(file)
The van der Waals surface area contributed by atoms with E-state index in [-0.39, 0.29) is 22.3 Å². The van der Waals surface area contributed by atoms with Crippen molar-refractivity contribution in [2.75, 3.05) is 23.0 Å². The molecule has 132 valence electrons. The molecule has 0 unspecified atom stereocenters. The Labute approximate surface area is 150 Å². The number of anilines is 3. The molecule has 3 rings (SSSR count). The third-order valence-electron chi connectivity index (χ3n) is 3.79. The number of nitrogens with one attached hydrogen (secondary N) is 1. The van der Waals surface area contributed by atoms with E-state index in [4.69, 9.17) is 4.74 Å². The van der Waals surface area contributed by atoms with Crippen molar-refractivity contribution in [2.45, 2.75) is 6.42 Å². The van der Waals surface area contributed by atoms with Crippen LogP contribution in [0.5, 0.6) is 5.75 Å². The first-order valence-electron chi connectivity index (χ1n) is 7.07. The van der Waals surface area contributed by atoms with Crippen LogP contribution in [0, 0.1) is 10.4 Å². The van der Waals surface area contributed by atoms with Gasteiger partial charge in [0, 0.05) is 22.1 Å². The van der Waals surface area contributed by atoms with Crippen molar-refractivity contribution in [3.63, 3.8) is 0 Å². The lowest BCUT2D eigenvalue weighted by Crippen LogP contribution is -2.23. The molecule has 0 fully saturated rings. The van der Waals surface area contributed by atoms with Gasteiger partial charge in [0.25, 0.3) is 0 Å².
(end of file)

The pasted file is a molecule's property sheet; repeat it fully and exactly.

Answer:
The van der Waals surface area contributed by atoms with E-state index in [-0.39, 0.29) is 22.3 Å². The van der Waals surface area contributed by atoms with Crippen molar-refractivity contribution in [2.75, 3.05) is 23.0 Å². The molecule has 132 valence electrons. The molecule has 0 unspecified atom stereocenters. The Labute approximate surface area is 150 Å². The number of anilines is 3. The molecule has 3 rings (SSSR count). The third-order valence-electron chi connectivity index (χ3n) is 3.79. The number of nitrogens with one attached hydrogen (secondary N) is 1. The van der Waals surface area contributed by atoms with E-state index in [4.69, 9.17) is 4.74 Å². The van der Waals surface area contributed by atoms with Crippen molar-refractivity contribution in [2.45, 2.75) is 6.42 Å². The van der Waals surface area contributed by atoms with Crippen LogP contribution in [0.5, 0.6) is 5.75 Å². The first-order valence-electron chi connectivity index (χ1n) is 7.07. The van der Waals surface area contributed by atoms with Crippen LogP contribution in [0, 0.1) is 10.4 Å². The van der Waals surface area contributed by atoms with Gasteiger partial charge in [0, 0.05) is 22.1 Å². The van der Waals surface area contributed by atoms with Crippen molar-refractivity contribution in [3.63, 3.8) is 0 Å². The lowest BCUT2D eigenvalue weighted by Crippen LogP contribution is -2.23. The molecule has 0 fully saturated rings. The van der Waals surface area contributed by atoms with Gasteiger partial charge in [0.25, 0.3) is 0 Å².